• The “Save or Give” Pill
  • The “Add Some Faith” Pill
  • The “Bless You” Pill
  • The “Success First” Pill

These placebos can divert leaders down six common “Faith as Usual” side roads that are often advertised as the red pill of business a better way but, we believe, actually miss the ancient path.  In the next few posts, we will explain these six reactions to the five Placebos:

  • Agonize
  • Individualize
  • Monetize
  • Cosmeticize
  • Prosperitize
  • Interimize

It is important to emphasize that none of these “side roads” is bad–they are better than doing nothing.  BUT, they are not the best–we believe they are not what God calls us to in stewarding organizations of humans pursuing their humanity through work.  Sadly, the “side roads” often make us feel good about ourselves (and lead to huge pats on the back and even notoriety from the church and the faith/work movement), so we don’t seek more.  We believe more is much harder, but it is necessary and worth the journey. That journey is the journey of Integriosity®.

PERSONAL NOTE (from PM):  As God drew me down the road to Integrous and the concept of Integriosity, I believe He opened my eyes to these Placebos and Side Roads.  I became involved with the faith/work movement and observed the stories and testimonies of many good-hearted, well-intentioned business, non-profit and organizational leaders who were actively trying to live an integrous life of faith.  At the same time, I was profoundly impacted by several books that began to reveal that there was more–a more transformational way of looking at the nature and possibilities of work and organizations in the context of God’s Kingdom.  Several speaking and teaching opportunities (including opportunities to deliver the keynote address at a YMCA Good Friday Prayer Breakfast, to speak to a Priority Associates gathering in New York, to speak on panels at InterVarsity’s Believers in Business and Christian Union’s DOXA and NEXUS conferences, to help plan the Movement Day Professionals and Marketplace Track for several years and to serve as a mentor to entrepreneurs in the early days of the Praxis accelerator) focused my thinking and prayers on topics like ambition, trust, purpose, identity and integrity.  That led to recognizing some common patterns and responses that seemed to miss the best for the good–the Placebos and Side Roads.  These are the book that most shaped that journey:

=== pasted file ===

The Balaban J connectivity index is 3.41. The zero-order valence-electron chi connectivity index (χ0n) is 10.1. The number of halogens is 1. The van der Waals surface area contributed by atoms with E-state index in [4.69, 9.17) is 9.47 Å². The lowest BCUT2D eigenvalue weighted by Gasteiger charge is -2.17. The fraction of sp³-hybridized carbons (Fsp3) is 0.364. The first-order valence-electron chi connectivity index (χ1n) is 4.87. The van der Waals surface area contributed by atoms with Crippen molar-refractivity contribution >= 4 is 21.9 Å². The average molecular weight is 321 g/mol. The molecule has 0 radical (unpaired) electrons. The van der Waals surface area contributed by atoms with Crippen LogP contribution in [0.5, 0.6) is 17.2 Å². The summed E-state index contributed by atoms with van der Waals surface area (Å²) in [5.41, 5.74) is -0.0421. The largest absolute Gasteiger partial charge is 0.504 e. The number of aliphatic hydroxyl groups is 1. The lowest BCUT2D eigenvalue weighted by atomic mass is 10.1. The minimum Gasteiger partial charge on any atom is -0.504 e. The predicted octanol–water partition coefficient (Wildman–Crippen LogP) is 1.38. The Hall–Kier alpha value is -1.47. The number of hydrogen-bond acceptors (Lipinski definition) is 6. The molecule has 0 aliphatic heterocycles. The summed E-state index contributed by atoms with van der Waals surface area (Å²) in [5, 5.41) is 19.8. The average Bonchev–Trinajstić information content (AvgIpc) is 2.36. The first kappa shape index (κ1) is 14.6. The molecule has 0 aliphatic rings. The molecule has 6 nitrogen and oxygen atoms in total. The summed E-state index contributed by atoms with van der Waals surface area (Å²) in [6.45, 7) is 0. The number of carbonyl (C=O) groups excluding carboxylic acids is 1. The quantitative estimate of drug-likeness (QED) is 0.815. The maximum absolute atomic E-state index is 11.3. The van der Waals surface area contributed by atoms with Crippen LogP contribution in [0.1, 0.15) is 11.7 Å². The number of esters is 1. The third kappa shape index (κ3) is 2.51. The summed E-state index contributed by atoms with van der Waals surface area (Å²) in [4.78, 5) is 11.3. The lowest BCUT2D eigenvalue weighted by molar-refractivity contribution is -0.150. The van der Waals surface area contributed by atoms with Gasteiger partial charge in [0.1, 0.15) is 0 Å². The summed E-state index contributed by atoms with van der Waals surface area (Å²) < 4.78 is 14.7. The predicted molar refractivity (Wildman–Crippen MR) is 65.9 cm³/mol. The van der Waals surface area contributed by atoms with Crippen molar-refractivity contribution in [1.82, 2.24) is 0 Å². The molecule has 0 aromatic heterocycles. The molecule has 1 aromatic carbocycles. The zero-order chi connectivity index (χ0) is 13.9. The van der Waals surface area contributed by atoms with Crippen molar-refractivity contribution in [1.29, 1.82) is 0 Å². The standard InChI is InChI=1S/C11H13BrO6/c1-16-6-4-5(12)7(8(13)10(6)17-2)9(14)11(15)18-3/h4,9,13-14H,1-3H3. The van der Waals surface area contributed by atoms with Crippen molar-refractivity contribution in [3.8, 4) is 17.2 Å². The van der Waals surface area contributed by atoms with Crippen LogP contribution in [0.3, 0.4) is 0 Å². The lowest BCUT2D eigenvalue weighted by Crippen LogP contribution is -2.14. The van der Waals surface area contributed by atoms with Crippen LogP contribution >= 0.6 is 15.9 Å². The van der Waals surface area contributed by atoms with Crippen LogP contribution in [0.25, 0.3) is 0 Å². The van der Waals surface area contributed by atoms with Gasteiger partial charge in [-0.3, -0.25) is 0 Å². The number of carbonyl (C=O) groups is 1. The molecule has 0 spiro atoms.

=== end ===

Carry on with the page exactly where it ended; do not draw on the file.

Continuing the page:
• James Hunter’s book To Change the World when he launched it at the 2010 New Canaan Society national retreat.
  • Jeff Van Duzer’s book Why Business Matters To God when I heard him speak at the 2012 InterVarsity Believers in Business Conference
  • NT Wright’s books After You Believe and Surprised By Hope after hearing him speak at the 2013 New Canaan Society national retreat
  • Michael Stallard’s book Connection Culture (and its original version, called Fired Up or Burned Out after we became friends through the New Canaan Society)